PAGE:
Thursday, January 13, 2011

What to do if an earthquake hits?


You’re working at your desk when suddenly the room begins to sway or everything begins shaking. It’s an earthquake. What do you do?

On January 26, in an effort to prepare people for a potentially damaging earthquake, Douglas students, employees and visitors, along with thousands of other British Columbians, will participate in the largest earthquake drill in Canadian history.

Ladies and gentlemen, get ready for the Great British Columbia ShakeOut.

The drill is happening on the anniversary of the 9.0 magnitude “megathrust” quake that rocked the west coast of North America, from BC to California, in 1700. The geological record tells us that megathrust earthquakes occur in this region on average once every 500-600 years. Some have been as close together as 200 years.

“Seismic experts tell us that we can expect a major destructive earthquake in BC," says Nancy Constable, Director of Safety and Security and leader of the drill. “We don’t know when it might hit. This drill is about practising how to protect ourselves when it does.”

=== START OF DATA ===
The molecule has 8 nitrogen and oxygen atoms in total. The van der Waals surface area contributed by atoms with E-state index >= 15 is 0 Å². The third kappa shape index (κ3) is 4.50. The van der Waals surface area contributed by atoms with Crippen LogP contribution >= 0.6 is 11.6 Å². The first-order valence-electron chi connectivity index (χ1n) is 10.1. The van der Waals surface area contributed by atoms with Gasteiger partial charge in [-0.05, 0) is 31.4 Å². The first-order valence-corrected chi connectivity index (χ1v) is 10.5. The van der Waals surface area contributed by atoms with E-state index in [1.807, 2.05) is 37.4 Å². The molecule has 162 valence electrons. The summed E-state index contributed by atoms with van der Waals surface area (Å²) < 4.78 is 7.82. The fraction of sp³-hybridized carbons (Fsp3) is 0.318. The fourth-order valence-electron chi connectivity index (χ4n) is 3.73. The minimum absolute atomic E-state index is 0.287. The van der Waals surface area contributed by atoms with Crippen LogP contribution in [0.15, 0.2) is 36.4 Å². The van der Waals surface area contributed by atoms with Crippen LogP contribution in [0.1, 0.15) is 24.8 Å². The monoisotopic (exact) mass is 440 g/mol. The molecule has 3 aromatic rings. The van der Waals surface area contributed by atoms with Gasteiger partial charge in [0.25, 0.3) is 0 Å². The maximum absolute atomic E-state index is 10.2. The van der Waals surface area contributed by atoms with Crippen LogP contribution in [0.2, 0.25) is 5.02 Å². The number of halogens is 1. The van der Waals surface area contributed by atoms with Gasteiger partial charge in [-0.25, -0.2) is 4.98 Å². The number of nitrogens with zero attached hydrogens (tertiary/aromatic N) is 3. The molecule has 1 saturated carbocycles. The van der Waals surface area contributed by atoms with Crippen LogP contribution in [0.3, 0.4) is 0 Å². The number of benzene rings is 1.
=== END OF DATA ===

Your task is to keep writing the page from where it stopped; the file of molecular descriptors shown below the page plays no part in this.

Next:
What to do

At around 10:05am at both campuses, you will hear an announcement that a “Drop, Cover and Hold On” earthquake drill is about to begin.

When you are advised that the drill is starting, drop (carefully!) to the ground, take cover under a desk or table and hold on. If you are not near a desk or table, or are physically unable to drop, cover and hold on, then cover your head and neck with your arms and crouch – away from any glass – in a corner.

The drill will last 60 seconds, and you will be advised when it’s over.

Nancy says it’s crucial that people “hardwire” the correct action to take in the event of an earthquake.

“This is about how to take that immediate life-saving, injury-reducing action. In a small or moderate quake you may hear objects rattling in your office or classroom, or feel a quiver under your feet. In a large quake the ground or floor will move – possibly violently – and you may feel dizzy and unable to walk. You will probably feel shaking and rolling.

"You need to drop, cover and hold on.”

Click here for more information on the Great British Columbia ShakeOut.